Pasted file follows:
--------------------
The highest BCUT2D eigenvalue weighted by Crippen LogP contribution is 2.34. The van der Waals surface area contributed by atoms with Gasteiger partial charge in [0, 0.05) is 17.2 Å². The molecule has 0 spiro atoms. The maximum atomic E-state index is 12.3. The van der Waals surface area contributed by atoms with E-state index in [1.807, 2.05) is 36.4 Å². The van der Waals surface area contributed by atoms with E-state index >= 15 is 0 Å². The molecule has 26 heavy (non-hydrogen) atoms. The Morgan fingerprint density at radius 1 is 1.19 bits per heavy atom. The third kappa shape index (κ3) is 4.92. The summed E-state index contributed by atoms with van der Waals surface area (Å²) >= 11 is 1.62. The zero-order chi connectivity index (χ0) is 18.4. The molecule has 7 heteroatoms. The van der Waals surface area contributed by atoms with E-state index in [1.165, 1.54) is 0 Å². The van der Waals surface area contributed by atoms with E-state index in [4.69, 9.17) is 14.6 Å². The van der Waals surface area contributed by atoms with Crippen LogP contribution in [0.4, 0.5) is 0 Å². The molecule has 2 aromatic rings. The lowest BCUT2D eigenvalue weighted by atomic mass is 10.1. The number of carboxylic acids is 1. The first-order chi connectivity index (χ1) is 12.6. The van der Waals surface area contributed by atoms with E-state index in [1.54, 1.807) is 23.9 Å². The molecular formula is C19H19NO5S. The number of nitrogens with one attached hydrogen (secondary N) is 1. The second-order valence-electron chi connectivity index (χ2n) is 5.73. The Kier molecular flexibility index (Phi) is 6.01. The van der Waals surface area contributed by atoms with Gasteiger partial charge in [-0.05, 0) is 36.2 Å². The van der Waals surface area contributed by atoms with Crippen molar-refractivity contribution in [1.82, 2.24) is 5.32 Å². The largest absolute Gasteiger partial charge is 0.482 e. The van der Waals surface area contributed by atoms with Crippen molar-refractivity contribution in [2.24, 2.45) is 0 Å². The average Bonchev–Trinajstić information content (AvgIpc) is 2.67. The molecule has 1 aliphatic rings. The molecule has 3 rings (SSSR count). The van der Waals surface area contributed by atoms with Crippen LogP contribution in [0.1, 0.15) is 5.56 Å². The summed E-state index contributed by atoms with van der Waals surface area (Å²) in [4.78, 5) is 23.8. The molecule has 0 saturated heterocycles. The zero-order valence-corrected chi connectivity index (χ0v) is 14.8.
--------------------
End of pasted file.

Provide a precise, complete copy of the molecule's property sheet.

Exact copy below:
The highest BCUT2D eigenvalue weighted by Crippen LogP contribution is 2.34. The van der Waals surface area contributed by atoms with Gasteiger partial charge in [0, 0.05) is 17.2 Å². The molecule has 0 spiro atoms. The maximum atomic E-state index is 12.3. The van der Waals surface area contributed by atoms with E-state index in [1.807, 2.05) is 36.4 Å². The van der Waals surface area contributed by atoms with E-state index >= 15 is 0 Å². The molecule has 26 heavy (non-hydrogen) atoms. The Morgan fingerprint density at radius 1 is 1.19 bits per heavy atom. The third kappa shape index (κ3) is 4.92. The summed E-state index contributed by atoms with van der Waals surface area (Å²) >= 11 is 1.62. The zero-order chi connectivity index (χ0) is 18.4. The molecule has 7 heteroatoms. The van der Waals surface area contributed by atoms with E-state index in [1.165, 1.54) is 0 Å². The van der Waals surface area contributed by atoms with E-state index in [4.69, 9.17) is 14.6 Å². The van der Waals surface area contributed by atoms with Crippen LogP contribution in [0.4, 0.5) is 0 Å². The molecule has 2 aromatic rings. The lowest BCUT2D eigenvalue weighted by atomic mass is 10.1. The number of carboxylic acids is 1. The first-order chi connectivity index (χ1) is 12.6. The van der Waals surface area contributed by atoms with E-state index in [1.54, 1.807) is 23.9 Å². The molecular formula is C19H19NO5S. The number of nitrogens with one attached hydrogen (secondary N) is 1. The second-order valence-electron chi connectivity index (χ2n) is 5.73. The Kier molecular flexibility index (Phi) is 6.01. The van der Waals surface area contributed by atoms with Gasteiger partial charge in [-0.05, 0) is 36.2 Å². The van der Waals surface area contributed by atoms with Crippen molar-refractivity contribution in [1.82, 2.24) is 5.32 Å². The largest absolute Gasteiger partial charge is 0.482 e. The van der Waals surface area contributed by atoms with Crippen molar-refractivity contribution in [2.24, 2.45) is 0 Å². The average Bonchev–Trinajstić information content (AvgIpc) is 2.67. The molecule has 1 aliphatic rings. The molecule has 3 rings (SSSR count). The van der Waals surface area contributed by atoms with Crippen LogP contribution in [0.1, 0.15) is 5.56 Å². The summed E-state index contributed by atoms with van der Waals surface area (Å²) in [4.78, 5) is 23.8. The molecule has 0 saturated heterocycles. The zero-order valence-corrected chi connectivity index (χ0v) is 14.8.